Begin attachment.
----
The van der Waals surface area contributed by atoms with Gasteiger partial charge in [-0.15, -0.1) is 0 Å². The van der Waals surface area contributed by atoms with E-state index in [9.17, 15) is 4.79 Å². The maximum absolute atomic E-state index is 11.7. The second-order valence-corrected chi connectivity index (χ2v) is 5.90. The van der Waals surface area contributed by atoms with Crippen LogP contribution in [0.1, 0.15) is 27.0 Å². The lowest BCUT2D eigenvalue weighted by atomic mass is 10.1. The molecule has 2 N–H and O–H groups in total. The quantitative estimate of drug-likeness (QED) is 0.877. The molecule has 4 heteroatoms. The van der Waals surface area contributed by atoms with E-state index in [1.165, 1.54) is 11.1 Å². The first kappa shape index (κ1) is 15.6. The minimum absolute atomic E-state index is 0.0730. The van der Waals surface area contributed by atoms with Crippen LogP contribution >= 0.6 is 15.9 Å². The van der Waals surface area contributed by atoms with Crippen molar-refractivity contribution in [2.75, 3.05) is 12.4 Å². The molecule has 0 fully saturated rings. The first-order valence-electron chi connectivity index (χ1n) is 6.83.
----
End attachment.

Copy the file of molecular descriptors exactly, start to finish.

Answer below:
The van der Waals surface area contributed by atoms with Gasteiger partial charge in [-0.15, -0.1) is 0 Å². The van der Waals surface area contributed by atoms with E-state index in [9.17, 15) is 4.79 Å². The maximum absolute atomic E-state index is 11.7. The second-order valence-corrected chi connectivity index (χ2v) is 5.90. The van der Waals surface area contributed by atoms with Crippen LogP contribution in [0.1, 0.15) is 27.0 Å². The lowest BCUT2D eigenvalue weighted by atomic mass is 10.1. The molecule has 2 N–H and O–H groups in total. The quantitative estimate of drug-likeness (QED) is 0.877. The molecule has 4 heteroatoms. The van der Waals surface area contributed by atoms with E-state index in [1.165, 1.54) is 11.1 Å². The first kappa shape index (κ1) is 15.6. The minimum absolute atomic E-state index is 0.0730. The van der Waals surface area contributed by atoms with Crippen LogP contribution >= 0.6 is 15.9 Å². The van der Waals surface area contributed by atoms with Crippen molar-refractivity contribution in [2.75, 3.05) is 12.4 Å². The molecule has 0 fully saturated rings. The first-order valence-electron chi connectivity index (χ1n) is 6.83.